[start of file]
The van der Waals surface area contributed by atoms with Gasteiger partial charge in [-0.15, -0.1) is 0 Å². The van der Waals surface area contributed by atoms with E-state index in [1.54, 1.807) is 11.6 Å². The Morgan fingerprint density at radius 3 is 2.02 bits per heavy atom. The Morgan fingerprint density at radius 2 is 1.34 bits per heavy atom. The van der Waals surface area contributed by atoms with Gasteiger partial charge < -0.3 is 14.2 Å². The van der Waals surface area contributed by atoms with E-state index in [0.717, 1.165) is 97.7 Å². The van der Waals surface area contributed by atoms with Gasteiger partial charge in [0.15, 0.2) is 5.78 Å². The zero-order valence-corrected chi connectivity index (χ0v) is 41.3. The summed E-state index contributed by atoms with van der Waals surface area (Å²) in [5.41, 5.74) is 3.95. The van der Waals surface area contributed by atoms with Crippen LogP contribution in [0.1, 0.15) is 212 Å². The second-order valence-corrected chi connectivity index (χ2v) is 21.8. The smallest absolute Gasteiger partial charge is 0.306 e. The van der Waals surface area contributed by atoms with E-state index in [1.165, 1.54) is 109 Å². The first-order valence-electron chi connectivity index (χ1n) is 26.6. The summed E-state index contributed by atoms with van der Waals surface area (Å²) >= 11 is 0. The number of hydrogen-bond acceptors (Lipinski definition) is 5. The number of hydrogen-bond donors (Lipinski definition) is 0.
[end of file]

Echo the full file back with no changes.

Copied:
The van der Waals surface area contributed by atoms with Gasteiger partial charge in [-0.15, -0.1) is 0 Å². The van der Waals surface area contributed by atoms with E-state index in [1.54, 1.807) is 11.6 Å². The Morgan fingerprint density at radius 3 is 2.02 bits per heavy atom. The Morgan fingerprint density at radius 2 is 1.34 bits per heavy atom. The van der Waals surface area contributed by atoms with Gasteiger partial charge < -0.3 is 14.2 Å². The van der Waals surface area contributed by atoms with E-state index in [0.717, 1.165) is 97.7 Å². The van der Waals surface area contributed by atoms with Gasteiger partial charge in [0.15, 0.2) is 5.78 Å². The zero-order valence-corrected chi connectivity index (χ0v) is 41.3. The summed E-state index contributed by atoms with van der Waals surface area (Å²) in [5.41, 5.74) is 3.95. The van der Waals surface area contributed by atoms with Crippen LogP contribution in [0.1, 0.15) is 212 Å². The second-order valence-corrected chi connectivity index (χ2v) is 21.8. The smallest absolute Gasteiger partial charge is 0.306 e. The van der Waals surface area contributed by atoms with E-state index in [1.165, 1.54) is 109 Å². The first-order valence-electron chi connectivity index (χ1n) is 26.6. The summed E-state index contributed by atoms with van der Waals surface area (Å²) >= 11 is 0. The number of hydrogen-bond acceptors (Lipinski definition) is 5. The number of hydrogen-bond donors (Lipinski definition) is 0.